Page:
Officials say the local office has completed about 50% of its work.

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16 Responses to “Teens answering the door for 2010 Census enumerators”

  1. WT Says:

    haha. If the asshat respondents would simply mail in their forms promptly, this wouldn’t be an issue.

    Of course not everyone got a form in the mail, etc. etc.

  2. Laney Says:

    Good God. This wasn’t an 8-year old, it was a 15-year old. Everyone can stop clutching their pearls now.

    Now asking to come in, that was an obvious mistake. If there’s anything to complain about, it’s that.

  3. MotleyCrewLeader Says:

    Seriously…its one thing to complain about mismangement and waste but to make something like this an issue is stupid. Certian media outlets are making Census workers sound like zombies from dawn of the dead or potential mass murderers.

  4. allure.nobell Says:

    We were under a lot of pressure to get information from any family member we could get our hands on. It doesn’t surprise me that the census worker did not ask for an adult when he had what the census bureau considers a viable source for information.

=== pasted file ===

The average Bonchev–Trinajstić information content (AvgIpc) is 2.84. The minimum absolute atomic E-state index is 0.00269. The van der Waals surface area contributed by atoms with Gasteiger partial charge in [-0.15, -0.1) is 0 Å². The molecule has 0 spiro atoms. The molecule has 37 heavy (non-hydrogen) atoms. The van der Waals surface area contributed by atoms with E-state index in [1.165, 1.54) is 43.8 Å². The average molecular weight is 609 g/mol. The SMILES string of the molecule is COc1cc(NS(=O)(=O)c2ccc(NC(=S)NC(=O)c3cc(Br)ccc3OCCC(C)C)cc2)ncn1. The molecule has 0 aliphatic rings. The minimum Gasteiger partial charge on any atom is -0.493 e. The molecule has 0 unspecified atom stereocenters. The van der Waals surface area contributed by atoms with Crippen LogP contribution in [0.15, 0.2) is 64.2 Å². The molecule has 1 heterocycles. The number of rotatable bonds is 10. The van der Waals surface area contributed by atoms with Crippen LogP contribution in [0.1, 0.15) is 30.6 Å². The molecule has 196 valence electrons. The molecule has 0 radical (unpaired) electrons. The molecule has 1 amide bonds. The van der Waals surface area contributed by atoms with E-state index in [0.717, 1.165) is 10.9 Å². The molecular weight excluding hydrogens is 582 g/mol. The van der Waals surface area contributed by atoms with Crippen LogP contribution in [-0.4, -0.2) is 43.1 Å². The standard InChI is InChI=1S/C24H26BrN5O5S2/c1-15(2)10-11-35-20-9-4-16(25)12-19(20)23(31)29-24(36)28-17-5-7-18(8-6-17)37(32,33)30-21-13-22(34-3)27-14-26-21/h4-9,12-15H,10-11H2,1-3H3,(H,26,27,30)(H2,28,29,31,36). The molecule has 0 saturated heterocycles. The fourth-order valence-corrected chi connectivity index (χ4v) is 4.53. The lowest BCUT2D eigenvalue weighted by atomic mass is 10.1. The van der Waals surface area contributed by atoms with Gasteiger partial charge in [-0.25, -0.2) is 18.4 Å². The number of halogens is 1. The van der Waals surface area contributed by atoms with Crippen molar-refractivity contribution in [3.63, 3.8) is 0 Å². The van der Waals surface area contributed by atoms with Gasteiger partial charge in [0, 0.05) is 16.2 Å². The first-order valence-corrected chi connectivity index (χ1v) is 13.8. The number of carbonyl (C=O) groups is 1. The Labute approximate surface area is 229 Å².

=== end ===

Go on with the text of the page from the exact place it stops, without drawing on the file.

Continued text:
We went back and forth a lot about proxy statements as well. At one point, we were told by our LCO that proxy statements would not be accepted, end of story. It was the main source or nothing, so when I ran into a neighbor, I didn’t press them for information. Then I was scolded for not doing so.

  5. Juan Says:

    Obviously the way to do this job is to invent the proxy names, tell the CL the proxy didn’t have a phone number, and make the shit up.

    Do about ten of these cases in fifteen minutes, fill out your 308 for eight hours, and on the way home pick up a 30 pack of Coors lite.

    Isn’t this what everybody else is doing?

  6. anonymous Says:

    News Flash: kids are dumb

  7. anonymous Says:

    Unprofessional and inappropriate to ask to enter a home.

  8. Mike Says:

    That doesn’t really work. All EQs with no contact info is sent out again, sometimes to different Enumerators. If those folks find out the info you jotted down is bogus, things could get problematic. Of course, this assumes one has a CL that cares about the job.

  9. CLA Dave Says:

    Man, the instructions sure do vary from crew to crew. We were told we are not to request entry. If we are invited in, we are to accept only if we feel certain it is safe.

  10. ntsc Says:

    I would point out that a certain number of contacts are called to find out if the census really did speak with them.

  11. Nobody nowhere Says: